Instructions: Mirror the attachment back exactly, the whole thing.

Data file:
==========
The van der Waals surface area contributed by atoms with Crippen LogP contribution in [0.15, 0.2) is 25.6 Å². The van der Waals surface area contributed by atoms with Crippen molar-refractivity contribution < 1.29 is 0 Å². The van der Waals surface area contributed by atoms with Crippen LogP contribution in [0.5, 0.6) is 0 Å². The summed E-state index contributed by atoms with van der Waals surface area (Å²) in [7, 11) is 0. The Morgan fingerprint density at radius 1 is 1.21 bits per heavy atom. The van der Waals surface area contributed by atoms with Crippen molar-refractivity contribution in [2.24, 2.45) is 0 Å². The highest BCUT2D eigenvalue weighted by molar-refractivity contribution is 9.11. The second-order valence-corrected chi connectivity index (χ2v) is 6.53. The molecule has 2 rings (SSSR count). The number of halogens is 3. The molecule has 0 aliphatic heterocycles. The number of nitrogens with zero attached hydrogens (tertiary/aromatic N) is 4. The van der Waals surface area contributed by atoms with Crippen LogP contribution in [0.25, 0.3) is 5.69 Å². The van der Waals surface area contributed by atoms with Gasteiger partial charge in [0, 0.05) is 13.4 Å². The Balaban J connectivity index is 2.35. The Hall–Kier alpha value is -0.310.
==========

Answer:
The van der Waals surface area contributed by atoms with Crippen LogP contribution in [0.15, 0.2) is 25.6 Å². The van der Waals surface area contributed by atoms with Crippen molar-refractivity contribution < 1.29 is 0 Å². The van der Waals surface area contributed by atoms with Crippen LogP contribution in [0.5, 0.6) is 0 Å². The summed E-state index contributed by atoms with van der Waals surface area (Å²) in [7, 11) is 0. The Morgan fingerprint density at radius 1 is 1.21 bits per heavy atom. The van der Waals surface area contributed by atoms with Crippen molar-refractivity contribution in [2.24, 2.45) is 0 Å². The highest BCUT2D eigenvalue weighted by molar-refractivity contribution is 9.11. The second-order valence-corrected chi connectivity index (χ2v) is 6.53. The molecule has 2 rings (SSSR count). The number of halogens is 3. The molecule has 0 aliphatic heterocycles. The number of nitrogens with zero attached hydrogens (tertiary/aromatic N) is 4. The van der Waals surface area contributed by atoms with Crippen LogP contribution in [0.25, 0.3) is 5.69 Å². The van der Waals surface area contributed by atoms with Gasteiger partial charge in [0, 0.05) is 13.4 Å². The Balaban J connectivity index is 2.35. The Hall–Kier alpha value is -0.310.